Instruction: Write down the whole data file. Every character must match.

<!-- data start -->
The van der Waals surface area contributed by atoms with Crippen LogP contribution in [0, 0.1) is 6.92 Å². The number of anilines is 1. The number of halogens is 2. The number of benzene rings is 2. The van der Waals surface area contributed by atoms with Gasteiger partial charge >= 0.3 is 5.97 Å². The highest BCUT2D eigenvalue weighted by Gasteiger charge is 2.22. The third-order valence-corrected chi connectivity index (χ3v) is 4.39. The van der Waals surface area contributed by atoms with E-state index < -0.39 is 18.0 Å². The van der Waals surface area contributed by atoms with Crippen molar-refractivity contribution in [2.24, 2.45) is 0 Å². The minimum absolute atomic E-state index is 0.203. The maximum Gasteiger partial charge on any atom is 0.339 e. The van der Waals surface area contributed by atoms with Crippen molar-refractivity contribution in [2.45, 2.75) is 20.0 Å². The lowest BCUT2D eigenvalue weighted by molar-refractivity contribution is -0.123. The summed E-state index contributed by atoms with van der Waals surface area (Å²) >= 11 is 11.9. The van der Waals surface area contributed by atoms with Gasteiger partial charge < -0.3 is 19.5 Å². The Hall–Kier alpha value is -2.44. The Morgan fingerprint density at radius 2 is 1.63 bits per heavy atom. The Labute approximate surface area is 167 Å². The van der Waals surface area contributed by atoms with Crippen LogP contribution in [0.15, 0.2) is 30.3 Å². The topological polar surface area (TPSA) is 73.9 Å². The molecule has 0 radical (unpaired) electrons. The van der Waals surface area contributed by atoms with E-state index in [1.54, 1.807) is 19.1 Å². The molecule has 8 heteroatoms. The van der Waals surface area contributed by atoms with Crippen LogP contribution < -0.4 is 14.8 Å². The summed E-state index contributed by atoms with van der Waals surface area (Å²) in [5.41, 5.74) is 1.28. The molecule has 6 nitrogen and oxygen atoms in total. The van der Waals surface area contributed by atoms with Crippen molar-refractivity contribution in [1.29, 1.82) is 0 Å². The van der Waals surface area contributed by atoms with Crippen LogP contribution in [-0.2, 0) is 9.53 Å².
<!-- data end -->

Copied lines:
The van der Waals surface area contributed by atoms with Crippen LogP contribution in [0, 0.1) is 6.92 Å². The number of anilines is 1. The number of halogens is 2. The number of benzene rings is 2. The van der Waals surface area contributed by atoms with Gasteiger partial charge >= 0.3 is 5.97 Å². The highest BCUT2D eigenvalue weighted by Gasteiger charge is 2.22. The third-order valence-corrected chi connectivity index (χ3v) is 4.39. The van der Waals surface area contributed by atoms with E-state index < -0.39 is 18.0 Å². The van der Waals surface area contributed by atoms with Crippen molar-refractivity contribution in [2.24, 2.45) is 0 Å². The minimum absolute atomic E-state index is 0.203. The maximum Gasteiger partial charge on any atom is 0.339 e. The van der Waals surface area contributed by atoms with Crippen molar-refractivity contribution in [2.45, 2.75) is 20.0 Å². The lowest BCUT2D eigenvalue weighted by molar-refractivity contribution is -0.123. The summed E-state index contributed by atoms with van der Waals surface area (Å²) >= 11 is 11.9. The van der Waals surface area contributed by atoms with Gasteiger partial charge < -0.3 is 19.5 Å². The Hall–Kier alpha value is -2.44. The Morgan fingerprint density at radius 2 is 1.63 bits per heavy atom. The Labute approximate surface area is 167 Å². The van der Waals surface area contributed by atoms with Crippen LogP contribution in [0.15, 0.2) is 30.3 Å². The topological polar surface area (TPSA) is 73.9 Å². The molecule has 0 radical (unpaired) electrons. The van der Waals surface area contributed by atoms with E-state index in [1.54, 1.807) is 19.1 Å². The molecule has 8 heteroatoms. The van der Waals surface area contributed by atoms with Crippen LogP contribution < -0.4 is 14.8 Å². The summed E-state index contributed by atoms with van der Waals surface area (Å²) in [5.41, 5.74) is 1.28. The molecule has 6 nitrogen and oxygen atoms in total. The van der Waals surface area contributed by atoms with Crippen molar-refractivity contribution in [1.29, 1.82) is 0 Å². The van der Waals surface area contributed by atoms with Crippen LogP contribution in [-0.2, 0) is 9.53 Å².